I have been lucky enough to eat at some of the finest restaurants in the world.  New Orleans has some of the most celebrated chefs in America, so a real effort was made to secure a few good tables.  An outstanding lunch was had at Luke, a John Besh bistro concept restaurant.  I had some unbelievable oysters on the half shell, a pressed pulled pork/ham sandwich that was about as good a sandwich that you could ever hope for, and washed it down with a couple Stoudt’s Pale Ales.  

New Year’s Eve was spent at Emeril Lagasse’s Delmonico in the Garden District, first at their very comfortable bar listening to some dude play piano while making up histories of the other patrons.  Dinner itself was terrific.  A braised rabbit with shitake mushrooms, caramelized onion and shaved aged Parmesan over sweet potato and ricotta gnocchi was awesome.   The jerk spiced Colorado lamb loin with pork braised collard greens and mac-n-cheese was as good as it sounds.  I wasn’t even jealous looking at the chorizo stuffed pork loin across the table.  OK.  Maybe a little jealous.  The wine list was impressive, with a 2001 Chateau Musar an excellent decision to go with the meal.  

After dinner it seemed irresponsible to not walk down Bourbon Street to see what that crowd scene would be like.  It was, as I hoped, a great collection of Lost Souls.  Imagine strippers, hustlers, drunks, losers, tourists, Southern Gals with giant hair, Bros with ballcaps, packs of shift eyed young black men, and cops all packed together with too much light and sound coming from every direction.  It was complete sensory overload.  There were lots of people screaming at nothing, eyes darting around taking it all in, and predators looking for a score.  It was great. 

The scene at the Hotel Monteleone was chaotic as well.  The Carousal Bar was a much more upscale scene.  It was wild, but you didn’t feel like someone was going to barf on you at any second.  I secured a bottle of Taittinger champagne, and figured out how to slip past security on the roof to watch the Fireworks go off at midnight from maybe the best vantage point in the city.  As part of the “Allstate Sugar Bowl”, Allstate created a “Fan Fest” free concert and fireworks from Jackson Square, a few blocks away.  The bad news to all of those not viewing comfortably from the 15th floor of the Hotel Monteleone is that they had to listen to Huey Lewis and the News in a crowd of Rubes.  Thanks Allstate...   You couldn't get Flock of Seagulls?  Meanwhile we watched the massive fireworks display reflect off the Mississippi River while on the horizon line multiple small parishes shot of their own modest displays.  There was nothing wrong with being at that spot at Midnight.  It was way better than watching Ryan Seacrest countdown to ten on TV and having to view the exhumed naked corpse of Dick Clark descend in Times Square clutching the ball (as per Dick’s last will and testament).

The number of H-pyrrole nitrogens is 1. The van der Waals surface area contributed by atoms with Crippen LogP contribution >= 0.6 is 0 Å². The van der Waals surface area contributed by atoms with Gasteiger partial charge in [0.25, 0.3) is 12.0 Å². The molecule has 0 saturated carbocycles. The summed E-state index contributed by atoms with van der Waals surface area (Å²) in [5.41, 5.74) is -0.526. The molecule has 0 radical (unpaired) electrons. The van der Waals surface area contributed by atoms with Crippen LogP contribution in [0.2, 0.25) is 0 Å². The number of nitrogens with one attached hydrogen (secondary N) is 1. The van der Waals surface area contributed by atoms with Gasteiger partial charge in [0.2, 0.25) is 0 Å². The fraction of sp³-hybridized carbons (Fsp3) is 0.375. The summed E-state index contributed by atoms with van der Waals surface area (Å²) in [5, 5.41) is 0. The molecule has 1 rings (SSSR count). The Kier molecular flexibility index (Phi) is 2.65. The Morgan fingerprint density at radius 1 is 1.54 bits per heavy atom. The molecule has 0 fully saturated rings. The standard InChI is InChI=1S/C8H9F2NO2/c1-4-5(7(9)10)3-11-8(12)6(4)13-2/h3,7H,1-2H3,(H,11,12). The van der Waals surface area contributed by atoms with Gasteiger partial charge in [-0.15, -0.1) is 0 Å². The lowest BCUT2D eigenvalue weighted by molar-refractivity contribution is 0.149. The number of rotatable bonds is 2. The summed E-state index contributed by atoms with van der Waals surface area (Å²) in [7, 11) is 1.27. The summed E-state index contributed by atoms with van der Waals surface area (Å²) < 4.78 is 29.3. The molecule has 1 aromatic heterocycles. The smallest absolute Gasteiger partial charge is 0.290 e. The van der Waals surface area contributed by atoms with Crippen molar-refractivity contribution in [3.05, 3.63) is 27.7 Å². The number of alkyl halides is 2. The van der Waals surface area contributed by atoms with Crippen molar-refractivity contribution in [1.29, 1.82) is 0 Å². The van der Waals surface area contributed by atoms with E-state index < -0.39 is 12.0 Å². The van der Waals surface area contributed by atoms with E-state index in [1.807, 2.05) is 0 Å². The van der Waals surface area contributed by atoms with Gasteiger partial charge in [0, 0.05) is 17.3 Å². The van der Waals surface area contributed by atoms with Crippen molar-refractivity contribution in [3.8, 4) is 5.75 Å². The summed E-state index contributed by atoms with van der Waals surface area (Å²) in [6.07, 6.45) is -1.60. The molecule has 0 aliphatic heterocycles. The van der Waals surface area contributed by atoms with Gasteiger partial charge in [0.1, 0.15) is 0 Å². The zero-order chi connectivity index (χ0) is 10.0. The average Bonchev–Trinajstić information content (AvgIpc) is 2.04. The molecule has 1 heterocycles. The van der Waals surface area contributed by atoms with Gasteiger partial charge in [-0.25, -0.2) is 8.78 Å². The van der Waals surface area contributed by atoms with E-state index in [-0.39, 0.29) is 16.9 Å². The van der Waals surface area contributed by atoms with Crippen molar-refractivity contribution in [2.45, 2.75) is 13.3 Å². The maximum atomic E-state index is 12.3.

Dinner last night at August, John Besh’s flagship restaurant, was among the best meals I have had in the last few years.  This is a place where grownups go to eat.  The prices in this joint can strangle a horse, so before you suggest to your friends “Let’s go to eat at August!  My treat!”, check your bank account or credit rating.  There was a cadre of “Official Sugar Bowl Courtesy Vehicles” out front; so various university dignitaries ate well while their players ostensibly were out drinking high alcohol sugary drinks and performing sexual assaults on Bourbon Street.  I had a tortelli appetizer that had caviar and truffled butter perched on a delicate pasta with egg yolk in the middle that melted out when you bit into it.  This may have been the single best thing I have ever eaten.  The potato gnocchi tossed with blue crab and truffle was no slouch either.  The perfectly seared pork loin came with black-eyed peas that I could have eaten a bowl of alone for dinner.  I got the “deconstructed” banana pudding out of sheer culinary curiosity.  I’ll go back here, especially if you are buying.  It’s awesome.